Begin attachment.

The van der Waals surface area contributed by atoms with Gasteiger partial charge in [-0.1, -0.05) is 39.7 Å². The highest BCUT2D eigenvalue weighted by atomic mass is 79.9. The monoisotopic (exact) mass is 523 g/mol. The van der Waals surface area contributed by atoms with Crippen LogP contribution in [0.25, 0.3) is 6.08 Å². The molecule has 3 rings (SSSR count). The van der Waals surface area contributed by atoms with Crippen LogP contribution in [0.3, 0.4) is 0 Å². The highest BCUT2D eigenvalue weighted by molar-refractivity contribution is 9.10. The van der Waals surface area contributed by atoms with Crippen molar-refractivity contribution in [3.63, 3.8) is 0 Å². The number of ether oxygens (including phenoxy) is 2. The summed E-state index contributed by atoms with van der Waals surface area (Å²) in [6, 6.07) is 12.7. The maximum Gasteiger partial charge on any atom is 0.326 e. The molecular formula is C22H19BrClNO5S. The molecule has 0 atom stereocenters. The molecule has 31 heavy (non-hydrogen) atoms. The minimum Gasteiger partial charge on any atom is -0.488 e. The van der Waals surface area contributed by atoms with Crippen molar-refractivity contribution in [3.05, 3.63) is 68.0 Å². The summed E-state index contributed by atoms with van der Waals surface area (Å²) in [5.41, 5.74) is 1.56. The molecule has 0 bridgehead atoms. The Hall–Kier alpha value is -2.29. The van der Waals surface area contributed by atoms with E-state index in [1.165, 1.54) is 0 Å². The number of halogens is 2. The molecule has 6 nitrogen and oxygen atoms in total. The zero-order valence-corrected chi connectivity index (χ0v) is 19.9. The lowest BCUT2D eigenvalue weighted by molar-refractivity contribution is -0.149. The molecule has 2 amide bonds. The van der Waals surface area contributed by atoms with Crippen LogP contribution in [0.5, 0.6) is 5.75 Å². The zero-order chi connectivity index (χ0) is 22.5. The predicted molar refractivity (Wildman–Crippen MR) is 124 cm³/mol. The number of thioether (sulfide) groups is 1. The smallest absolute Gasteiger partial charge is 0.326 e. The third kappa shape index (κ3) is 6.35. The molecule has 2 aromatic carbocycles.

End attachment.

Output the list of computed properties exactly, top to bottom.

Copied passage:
The van der Waals surface area contributed by atoms with Gasteiger partial charge in [-0.1, -0.05) is 39.7 Å². The highest BCUT2D eigenvalue weighted by atomic mass is 79.9. The monoisotopic (exact) mass is 523 g/mol. The van der Waals surface area contributed by atoms with Crippen LogP contribution in [0.25, 0.3) is 6.08 Å². The molecule has 3 rings (SSSR count). The van der Waals surface area contributed by atoms with Crippen LogP contribution in [0.3, 0.4) is 0 Å². The highest BCUT2D eigenvalue weighted by molar-refractivity contribution is 9.10. The van der Waals surface area contributed by atoms with Crippen molar-refractivity contribution in [3.63, 3.8) is 0 Å². The number of ether oxygens (including phenoxy) is 2. The summed E-state index contributed by atoms with van der Waals surface area (Å²) in [6, 6.07) is 12.7. The maximum Gasteiger partial charge on any atom is 0.326 e. The molecular formula is C22H19BrClNO5S. The molecule has 0 atom stereocenters. The molecule has 31 heavy (non-hydrogen) atoms. The minimum Gasteiger partial charge on any atom is -0.488 e. The van der Waals surface area contributed by atoms with Crippen molar-refractivity contribution in [3.05, 3.63) is 68.0 Å². The summed E-state index contributed by atoms with van der Waals surface area (Å²) in [5.41, 5.74) is 1.56. The molecule has 0 bridgehead atoms. The Hall–Kier alpha value is -2.29. The van der Waals surface area contributed by atoms with E-state index in [1.165, 1.54) is 0 Å². The number of halogens is 2. The molecule has 6 nitrogen and oxygen atoms in total. The zero-order valence-corrected chi connectivity index (χ0v) is 19.9. The lowest BCUT2D eigenvalue weighted by molar-refractivity contribution is -0.149. The molecule has 2 amide bonds. The van der Waals surface area contributed by atoms with Crippen LogP contribution in [0.5, 0.6) is 5.75 Å². The zero-order chi connectivity index (χ0) is 22.5. The predicted molar refractivity (Wildman–Crippen MR) is 124 cm³/mol. The number of thioether (sulfide) groups is 1. The smallest absolute Gasteiger partial charge is 0.326 e. The third kappa shape index (κ3) is 6.35. The molecule has 2 aromatic carbocycles.